Tecres, Verona) in a plastic container. The liquid monomer (35 mL) was
then added and an exothermic polymerization reaction occurred yielding
solidification over a period of 10 min. Before solidification, the cement
mixture was placed in a mould under aseptic conditions. After 1 h the
mould was disassembled and the spacer surface sterilized with ethylene
oxide. The weight of the spacers (including the central stainless steel
cylindrical bar) was 177.5 2.1 g with a surface area of 165180 cm2.

Spacers loaded with the antibiotic combination


Vancomycin-loaded cement was prepared by mixing 40 g of powdered
cement polymer (Cemex, Tecres) and 1 g of vancomycin (Vancocin, Eli
Lilly, Milan, Italy) in a plastic container, after which 35 mL of liquid
monomer was added. After careful mixing with a metal spatula, the
cement mixture was added to 1718 holes (1012 mm diameter, 23 mm
deep) drilled immediately before implantation on the surface of the spacers (Spacer-G) as shown in Figure 1. The amount of cement utilized in
each prosthesis was 67 g, corresponding to 150170 mg of vancomycin.
Of the 20 spacers, 14 were used for the combination with vancomycin.

Antibiotic determination
Elution of antibiotics.The spacers were immersed in Pyrex tubes with
500 mL of phosphate buffer [0.2 M, pH 8.0, phosphate buffer (PB)] at
37C for 10 days. The PB was removed and replaced with the same
volume of fresh PB after 1, 3 and 10 days of immersion. The removed
buffer was subdivided into small aliquots and frozen at 24C.
The PB samples from each prosthesis were analysed in the same
experiment. One non-implanted spacer with gentamicin and one with
gentamicinvancomycin served as controls.

Fluorescence polarization immunoassay


Concentrations of gentamicin and vancomycin in the PB samples were
determined by fluorescence polarization immunoassay (FPIA; TDx,
Abbott). Vancomycin and gentamicin can be measured separately by the
FPIA method even when used in combination. The kits, calibrators,
controls and buffers were purchased from an Italian supplier. The method
was calibrated and applied according to the manufacturers recommendations (TDx, Abbott).12 The lowest measurable level of drug concentration was 0.27 mg/L for gentamicin and 2.0 mg/L for vancomycin,12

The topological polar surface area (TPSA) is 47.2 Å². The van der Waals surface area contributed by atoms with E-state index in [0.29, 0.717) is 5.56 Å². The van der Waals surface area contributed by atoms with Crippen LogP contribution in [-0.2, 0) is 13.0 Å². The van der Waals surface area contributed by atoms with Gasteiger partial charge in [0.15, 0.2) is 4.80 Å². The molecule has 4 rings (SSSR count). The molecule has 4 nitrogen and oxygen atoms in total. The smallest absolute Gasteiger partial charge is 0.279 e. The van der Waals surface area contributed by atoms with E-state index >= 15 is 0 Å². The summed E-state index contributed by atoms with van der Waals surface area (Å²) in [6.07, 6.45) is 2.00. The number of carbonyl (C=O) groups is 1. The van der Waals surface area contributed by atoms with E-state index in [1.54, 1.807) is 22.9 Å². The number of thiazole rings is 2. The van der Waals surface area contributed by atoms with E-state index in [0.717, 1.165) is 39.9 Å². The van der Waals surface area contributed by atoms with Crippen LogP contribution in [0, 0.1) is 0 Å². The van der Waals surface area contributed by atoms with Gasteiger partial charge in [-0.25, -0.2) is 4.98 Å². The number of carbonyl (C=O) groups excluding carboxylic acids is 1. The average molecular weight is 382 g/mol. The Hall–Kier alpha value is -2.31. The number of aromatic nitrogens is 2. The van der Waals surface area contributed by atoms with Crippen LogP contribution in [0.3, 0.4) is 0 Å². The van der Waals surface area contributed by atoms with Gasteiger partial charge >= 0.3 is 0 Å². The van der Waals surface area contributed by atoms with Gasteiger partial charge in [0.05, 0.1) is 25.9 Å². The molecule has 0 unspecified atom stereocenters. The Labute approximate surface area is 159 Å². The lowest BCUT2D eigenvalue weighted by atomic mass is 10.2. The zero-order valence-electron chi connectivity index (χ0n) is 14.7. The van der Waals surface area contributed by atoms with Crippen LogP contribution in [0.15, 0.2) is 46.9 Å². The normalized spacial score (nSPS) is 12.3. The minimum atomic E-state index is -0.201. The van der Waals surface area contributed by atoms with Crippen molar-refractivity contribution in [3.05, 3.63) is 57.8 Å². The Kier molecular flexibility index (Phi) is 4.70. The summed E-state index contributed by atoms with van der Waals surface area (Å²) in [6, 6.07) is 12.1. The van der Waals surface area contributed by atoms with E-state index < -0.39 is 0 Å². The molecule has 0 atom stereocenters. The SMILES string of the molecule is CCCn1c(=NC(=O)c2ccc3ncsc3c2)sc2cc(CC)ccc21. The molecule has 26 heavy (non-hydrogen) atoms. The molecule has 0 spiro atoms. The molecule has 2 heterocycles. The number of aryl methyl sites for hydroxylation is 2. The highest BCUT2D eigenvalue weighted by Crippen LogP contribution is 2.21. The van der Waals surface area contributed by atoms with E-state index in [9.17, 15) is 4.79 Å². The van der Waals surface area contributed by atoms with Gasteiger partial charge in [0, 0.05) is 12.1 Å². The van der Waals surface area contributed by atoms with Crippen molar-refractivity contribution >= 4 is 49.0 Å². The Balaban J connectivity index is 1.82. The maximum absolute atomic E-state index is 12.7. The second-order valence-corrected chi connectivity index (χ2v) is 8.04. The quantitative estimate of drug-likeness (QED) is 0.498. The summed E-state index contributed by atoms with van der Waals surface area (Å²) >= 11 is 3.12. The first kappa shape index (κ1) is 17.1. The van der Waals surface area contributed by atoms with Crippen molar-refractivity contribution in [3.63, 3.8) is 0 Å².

and all tests were carried out in duplicate.
Since we could not measure the local concentration of antibiotics
released from the spacers in vivo, we were unable to determine the drug
concentrations at the site of infection. We therefore decided to relate the
total amount of antibiotics released during 10 days to the spacer surface
area. These values were expressed in g per cm2, a non-conventional
unit, that could, in our opinion, be considered as representative of the
conditions at the implantation site and also of the residual release capacity
of the removed spacers.

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Figure 1. Spacers with gentamicin and vancomycin after surgical preparation


using the surface drill hole technique. On the right, a removed spacer; on the
left, a control spacer.

Twenty patients (13 male, seven female, aged 69.3 7.1 years, mean
S.D.) who presented with clinical evidence of THR infection were
treated with a two-stage revision procedure. Removal of the prosthesis
and debridement of the infected periprosthetic tissues was followed by
implantation of an antibiotic-loaded pre-formed PMMA spacer in the
femoral canal during the same surgical procedure. Samples of periprosthetic tissues and/or pus obtained from the patients were analysed by
routine methods in the microbiological department of our hospital. The
organisms identified were Staphylococcus aureus (4), Staphylococcus
epidermidis (2), Streptococcus -haemolyticus (1), Escherichia coli (1)
and Pseudomonas aeruginosa (1).
Six patients were implanted with PMMA spacers impregnated with
gentamicin alone (1.9% final concentration) and 14 with the combined
gentamicinvancomycin spacers.
The spacers were removed after 1236 weeks in the infection site
when the inflammation and infection parameters, erythrocyte sedimentation rate and C-reactive protein9 had returned to normal values, or, in the
absence of this, if the case was considered a failure and therefore not suitable for a prosthetic reimplantation (two patients). The spacers were
removed, without instrumentation, by the excision of the soft tissues
interfering at the proximal femur, and carefully handled taking care to
avoid mechanical damage of the cement surface. The spacers removed
from patients were rinsed with sterile water and kept in sterile conditions
at 4C until analysis. Samples of periprosthetic tissues were also obtained
during surgery for bacteriological assessment.
Following implant of the spacers, all patients were treated with a
4 week course of intravenous teicoplanin (400 mg daily) followed by a
4 week oral treatment with ciprofloxacin (1.5 g daily).10,11
The patients taking part in the study gave their informed consent, and
the protocol was approved by the local hospital ethics committee.

Gentamicin and vancomycin delivery from human hip spacers


Table 1. Release of gentamicin from control spacers and spacers
removed from patients in PB at 37C after 10 days of elution
Gentamicin

Spacer no.

Duration of
implantation
(months)

1
2
3
4
5
19
Mean S.D.

4.0
4.5
3.0
6.5
6.0
5.0
4.8 1.3

Control

aThe

total release
(g)

total
% of initial release
amount
(g/cm2)a

1350
1030
1800
1500
850
1320
1308.3 337.0

0.07
7.5
0.05
5.7
0.09
10.0
0.08
8.3
0.05
4.7
0.07
7.3
0.07 0.02 7.3 1.9

15 550

0.82

86.1

surface area of the spacers was taken to be 180 cm2.

Spacers loaded with gentamicin


The release of gentamicin from the non-implanted spacer (control)
amounted to 0.82% of the initial concentration, showing good, early
release of the antibiotic. After 1224 weeks in the hip, the removed